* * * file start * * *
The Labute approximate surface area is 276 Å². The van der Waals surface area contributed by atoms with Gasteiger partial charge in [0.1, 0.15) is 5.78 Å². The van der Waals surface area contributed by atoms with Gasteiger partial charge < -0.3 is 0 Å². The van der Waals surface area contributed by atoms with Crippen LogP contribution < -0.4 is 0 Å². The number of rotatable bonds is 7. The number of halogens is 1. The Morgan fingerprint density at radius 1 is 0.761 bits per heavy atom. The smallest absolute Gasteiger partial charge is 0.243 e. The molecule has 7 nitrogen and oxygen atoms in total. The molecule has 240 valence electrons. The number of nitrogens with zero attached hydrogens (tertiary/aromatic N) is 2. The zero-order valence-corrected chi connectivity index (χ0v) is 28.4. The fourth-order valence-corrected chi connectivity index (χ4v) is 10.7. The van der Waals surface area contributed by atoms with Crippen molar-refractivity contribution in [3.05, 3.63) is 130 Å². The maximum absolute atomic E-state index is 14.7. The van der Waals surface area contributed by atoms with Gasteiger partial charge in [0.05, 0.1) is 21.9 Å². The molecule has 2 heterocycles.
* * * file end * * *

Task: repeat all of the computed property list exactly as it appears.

The Labute approximate surface area is 276 Å². The van der Waals surface area contributed by atoms with Gasteiger partial charge in [0.1, 0.15) is 5.78 Å². The van der Waals surface area contributed by atoms with Gasteiger partial charge < -0.3 is 0 Å². The van der Waals surface area contributed by atoms with Crippen LogP contribution < -0.4 is 0 Å². The number of rotatable bonds is 7. The number of halogens is 1. The Morgan fingerprint density at radius 1 is 0.761 bits per heavy atom. The smallest absolute Gasteiger partial charge is 0.243 e. The molecule has 7 nitrogen and oxygen atoms in total. The molecule has 240 valence electrons. The number of nitrogens with zero attached hydrogens (tertiary/aromatic N) is 2. The zero-order valence-corrected chi connectivity index (χ0v) is 28.4. The fourth-order valence-corrected chi connectivity index (χ4v) is 10.7. The van der Waals surface area contributed by atoms with Crippen molar-refractivity contribution in [3.05, 3.63) is 130 Å². The maximum absolute atomic E-state index is 14.7. The van der Waals surface area contributed by atoms with Gasteiger partial charge in [0.05, 0.1) is 21.9 Å². The molecule has 2 heterocycles.